Movie Review: 'One Direction: This Is Us'
Running Time: 1 hour 32 minutes
Release Date: August 30, 2013
A music documentary about boy band sensation One Direction? Being a father is full of challenges, but there are human limits.
The inanely-titled "One Direction: This is Us" doesn't set out to break cinematic boundaries. Instead, it follows the band across the globe on tour, features plenty of concert footage and also tells the backstory behind Niall, Zayn, Liam, Harry and Louis – all of which you could care less about, but your daughter's super into it.
You've probably seen this kind of movie before, whether it was Hannah Montana, Katy Perry or the absolutely awful "Justin Bieber: Never Say Never." But while it's no Scorcese's "The Last Waltz," this flick isn't as bad as it seems up close.
Also, go figure, the movie's directed by Morgan Spurlock, the documentarian behind "Supersize Me." If anyone is able to make modern pop stars palatable, it's a filmmaker with some Academy Award nods.
Is it popcorn worthy?
Okay, so most dads understand your situation. You've got a tween girl who's absolutely gaga for a music group of ridiculously looking guys with absurd hair and stupid clothing. Nevermind that this is no different than your high school girlfriend's adoration of Duran Duran – or your undying love of early Guns N' Roses – modern boy bands are insufferable.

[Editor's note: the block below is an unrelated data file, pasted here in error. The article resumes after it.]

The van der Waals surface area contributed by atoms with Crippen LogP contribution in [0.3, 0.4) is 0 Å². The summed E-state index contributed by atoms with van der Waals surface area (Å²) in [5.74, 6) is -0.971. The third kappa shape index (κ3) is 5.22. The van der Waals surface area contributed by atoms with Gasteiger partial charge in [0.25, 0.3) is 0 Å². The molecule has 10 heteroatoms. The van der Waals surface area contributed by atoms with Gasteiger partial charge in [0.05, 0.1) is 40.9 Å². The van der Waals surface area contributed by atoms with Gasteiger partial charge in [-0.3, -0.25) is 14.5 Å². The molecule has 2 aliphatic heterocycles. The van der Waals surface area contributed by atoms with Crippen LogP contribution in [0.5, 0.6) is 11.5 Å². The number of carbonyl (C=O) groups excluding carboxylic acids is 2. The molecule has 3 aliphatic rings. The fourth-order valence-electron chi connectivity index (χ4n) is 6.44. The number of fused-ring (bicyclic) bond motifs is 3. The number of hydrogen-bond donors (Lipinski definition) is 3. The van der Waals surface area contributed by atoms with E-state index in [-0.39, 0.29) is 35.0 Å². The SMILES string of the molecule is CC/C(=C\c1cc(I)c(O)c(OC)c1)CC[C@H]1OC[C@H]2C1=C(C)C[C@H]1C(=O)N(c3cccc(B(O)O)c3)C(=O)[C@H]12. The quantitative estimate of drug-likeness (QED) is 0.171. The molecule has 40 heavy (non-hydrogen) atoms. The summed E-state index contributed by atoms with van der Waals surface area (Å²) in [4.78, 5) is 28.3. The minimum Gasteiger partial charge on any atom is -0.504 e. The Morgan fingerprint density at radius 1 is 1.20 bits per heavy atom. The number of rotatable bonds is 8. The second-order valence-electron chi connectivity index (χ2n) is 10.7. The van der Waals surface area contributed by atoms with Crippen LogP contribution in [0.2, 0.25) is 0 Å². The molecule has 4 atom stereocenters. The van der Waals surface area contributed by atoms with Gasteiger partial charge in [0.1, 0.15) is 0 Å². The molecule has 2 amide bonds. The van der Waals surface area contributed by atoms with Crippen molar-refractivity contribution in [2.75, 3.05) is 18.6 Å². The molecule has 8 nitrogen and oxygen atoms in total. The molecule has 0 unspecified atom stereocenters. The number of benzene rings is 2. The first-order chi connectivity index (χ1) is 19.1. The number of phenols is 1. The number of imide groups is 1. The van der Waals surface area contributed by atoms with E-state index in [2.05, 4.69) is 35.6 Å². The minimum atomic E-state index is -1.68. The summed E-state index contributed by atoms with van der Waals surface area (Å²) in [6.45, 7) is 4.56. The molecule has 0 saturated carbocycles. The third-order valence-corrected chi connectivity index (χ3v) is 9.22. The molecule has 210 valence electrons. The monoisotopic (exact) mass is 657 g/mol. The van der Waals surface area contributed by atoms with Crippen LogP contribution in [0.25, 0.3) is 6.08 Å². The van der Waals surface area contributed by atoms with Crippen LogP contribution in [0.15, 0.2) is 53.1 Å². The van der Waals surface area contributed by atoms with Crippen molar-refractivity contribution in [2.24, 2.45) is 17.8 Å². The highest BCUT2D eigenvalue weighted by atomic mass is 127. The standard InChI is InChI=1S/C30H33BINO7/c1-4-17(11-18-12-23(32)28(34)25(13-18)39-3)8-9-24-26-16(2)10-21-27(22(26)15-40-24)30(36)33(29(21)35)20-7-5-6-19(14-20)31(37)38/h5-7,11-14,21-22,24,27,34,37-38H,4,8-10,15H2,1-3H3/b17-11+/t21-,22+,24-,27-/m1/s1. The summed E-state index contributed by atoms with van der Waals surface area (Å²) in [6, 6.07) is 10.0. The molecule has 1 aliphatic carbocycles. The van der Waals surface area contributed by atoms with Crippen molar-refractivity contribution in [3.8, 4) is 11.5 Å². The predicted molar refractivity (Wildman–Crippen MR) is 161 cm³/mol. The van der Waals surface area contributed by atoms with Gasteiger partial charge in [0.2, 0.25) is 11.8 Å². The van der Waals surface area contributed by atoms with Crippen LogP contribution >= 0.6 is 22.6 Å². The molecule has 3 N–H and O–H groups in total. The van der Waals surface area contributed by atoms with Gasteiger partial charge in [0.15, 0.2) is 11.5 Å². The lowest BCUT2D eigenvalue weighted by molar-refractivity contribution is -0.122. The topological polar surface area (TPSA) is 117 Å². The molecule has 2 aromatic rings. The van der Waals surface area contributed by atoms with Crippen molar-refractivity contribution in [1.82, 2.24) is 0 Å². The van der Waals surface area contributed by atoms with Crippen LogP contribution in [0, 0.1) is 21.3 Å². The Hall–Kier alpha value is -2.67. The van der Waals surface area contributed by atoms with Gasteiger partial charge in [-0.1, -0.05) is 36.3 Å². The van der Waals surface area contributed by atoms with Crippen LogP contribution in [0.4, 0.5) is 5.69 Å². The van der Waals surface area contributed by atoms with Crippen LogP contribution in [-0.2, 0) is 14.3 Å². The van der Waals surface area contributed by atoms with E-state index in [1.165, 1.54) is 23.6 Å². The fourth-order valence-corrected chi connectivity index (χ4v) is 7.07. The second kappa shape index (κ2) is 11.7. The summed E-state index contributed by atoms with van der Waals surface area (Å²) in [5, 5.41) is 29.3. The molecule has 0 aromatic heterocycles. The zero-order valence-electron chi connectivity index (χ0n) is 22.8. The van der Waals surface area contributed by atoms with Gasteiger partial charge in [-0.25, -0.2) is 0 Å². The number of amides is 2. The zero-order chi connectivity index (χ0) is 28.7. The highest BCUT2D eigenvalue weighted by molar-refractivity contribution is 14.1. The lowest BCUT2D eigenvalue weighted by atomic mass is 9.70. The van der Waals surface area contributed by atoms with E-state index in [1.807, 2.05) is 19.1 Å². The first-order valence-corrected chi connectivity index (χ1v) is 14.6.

But here's the kicker: Provided you know what you're in for, "One Direction: This is Us" isn't all that insufferable. It's actually well-structured, occassionally interesting and much better than Bieber's concert documentary. Making boy bands somewhat interesting to all but their devoted fans? That's no small feat. Furthermore, the New York Times gave the new One Direction movie a thumbs up, and they're a bastion of high culture. Think of it as a sociological glimpse inside the mind of a tween – and try not to cringe with horror.
So yes, you've probably heard enough of One Direction every morning on the ride into school, but it's only 90 minutes of your life you won't get back. Plus, it'll make your daughter go nuts, and there's nothing better in fatherhood than seeing your kid happy.
Grin and bear it. In a few years she'll discover Dylan and the 'Stones and be asking you to sneak her into the latest R-rated indie flick. Then you'll be dealing with actual teen troubles. But at least the music will be better.